As she lay ravaged yet again, it was only natural that she felt cheated. Yet again. Where were the village elders who had promised her protection? Where were her sentries who had vowed never to let it happen again? Most of all, though, she worried for her children. Were they okay? How much had they suffered? She knew they would overcome this too. For they had before.
Despite her state, there was a strange sense of pride in her about her situation. She had been through this previously – no less than thrice. And each time she had known herself to be strong enough to get up and get a move on. This time would be no different, she told herself. But the one question that kept haunting her refused to die down. “Why me?”
It had already been an hour and there was a fair bit of activity around her. The sentries were running around hoping to get a hold of the offenders. The elders were in discussion yet again. And the village Heralds had awoken to their latest prey like vultures circling a carcass. She didn’t care about any of this any more.
As her pride subsided and the pain of the moment took over, she returned to her haunting question. What hadn’t she done for her children? Somewhere in her heart, she knew that one of her children was responsible for her present situation. And yet, she couldn’t bring herself to blame him. “He must be misled,” she thought.
But even if he was misled, she wondered how he had brought himself to do the deed. Didn’t he care for her even a bit? Was there no affection at all? After all, she had given him everything he had. And would continue to do so. Or had she offended him in some way? But how? She only knew how to give. Her children fought amongst themselves, but she ensured they all had the same opportunity at life. Hadn’t she loved them all equally?
Yes, there were occasions when she had to be strict with one of her children. But which mother doesn’t? It was for their own good. Yes, there were times when she had to be unfair to them. But that was to teach them the ways of life. Surely they didn’t hold that against her…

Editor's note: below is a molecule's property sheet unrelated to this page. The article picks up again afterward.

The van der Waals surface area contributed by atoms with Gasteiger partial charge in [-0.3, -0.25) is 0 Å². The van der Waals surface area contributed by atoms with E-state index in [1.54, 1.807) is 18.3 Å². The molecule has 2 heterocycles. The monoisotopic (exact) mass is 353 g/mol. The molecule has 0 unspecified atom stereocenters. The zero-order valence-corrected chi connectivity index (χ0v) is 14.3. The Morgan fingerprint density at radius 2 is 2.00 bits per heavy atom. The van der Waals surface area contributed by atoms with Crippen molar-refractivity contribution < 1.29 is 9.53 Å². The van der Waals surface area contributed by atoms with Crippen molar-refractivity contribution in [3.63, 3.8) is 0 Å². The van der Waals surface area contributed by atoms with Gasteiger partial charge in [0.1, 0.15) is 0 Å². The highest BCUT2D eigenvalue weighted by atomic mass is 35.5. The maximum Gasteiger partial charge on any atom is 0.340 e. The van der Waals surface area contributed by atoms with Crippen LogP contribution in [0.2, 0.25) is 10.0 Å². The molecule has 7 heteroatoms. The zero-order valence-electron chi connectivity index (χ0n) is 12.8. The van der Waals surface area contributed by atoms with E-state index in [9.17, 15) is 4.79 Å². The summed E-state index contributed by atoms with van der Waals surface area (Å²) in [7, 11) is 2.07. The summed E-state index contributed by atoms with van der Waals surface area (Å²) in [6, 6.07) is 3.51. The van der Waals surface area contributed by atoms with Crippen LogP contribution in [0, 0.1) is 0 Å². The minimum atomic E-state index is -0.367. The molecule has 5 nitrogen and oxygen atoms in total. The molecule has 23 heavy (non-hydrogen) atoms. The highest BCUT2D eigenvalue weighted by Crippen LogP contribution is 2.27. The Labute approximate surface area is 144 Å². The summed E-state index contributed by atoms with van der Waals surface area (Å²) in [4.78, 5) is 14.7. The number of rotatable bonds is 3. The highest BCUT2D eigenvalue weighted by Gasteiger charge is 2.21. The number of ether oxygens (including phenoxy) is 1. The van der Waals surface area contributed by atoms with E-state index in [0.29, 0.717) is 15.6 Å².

She will forgive them, she decided. “But what is to become of these fatherless children? Who will take their responsibility,” she wondered. She knew she was going to be around for a long time yet, but each of these indiscretions and offences would take its toll. Until she was no more. “Who will be the father to these children,” she thought again.
“And who will love me now?” This was a question she had no answer to. The village performers – like the heralds and the elders and sentries – always spoke highly of her. She was their muse, their ruse, their inspiration, their desperation. Their friend, their guide, their wife. Or was she?
With every indiscretion against her, she had started questioning the love of her children. And now, her own lovers were no longer enough to protect her. “Am I anyone’s wife?” She was now sure that she wasn’t loved by any. Everyone needed her, but no one loved her. Yes, that she was sure of now.
Her latest realisation threw up another uneasy thought. That she was indeed nobody’s wife. But everyone wanted her. And used her. She was a whore. Everyone’s.
As she lay nursing her wounds – alone again – there was almost a simultaneous realisation among her children. Wherever they were. That indeed they did love her. And that they couldn’t bear to see her suffer so over and over. Wasn’t there something they could do? What can they do?
Whether or not they could do something, they had to find a way to show her that they loved her. They had to let her know.
Just say the words, “We love you Mumbai, we do.”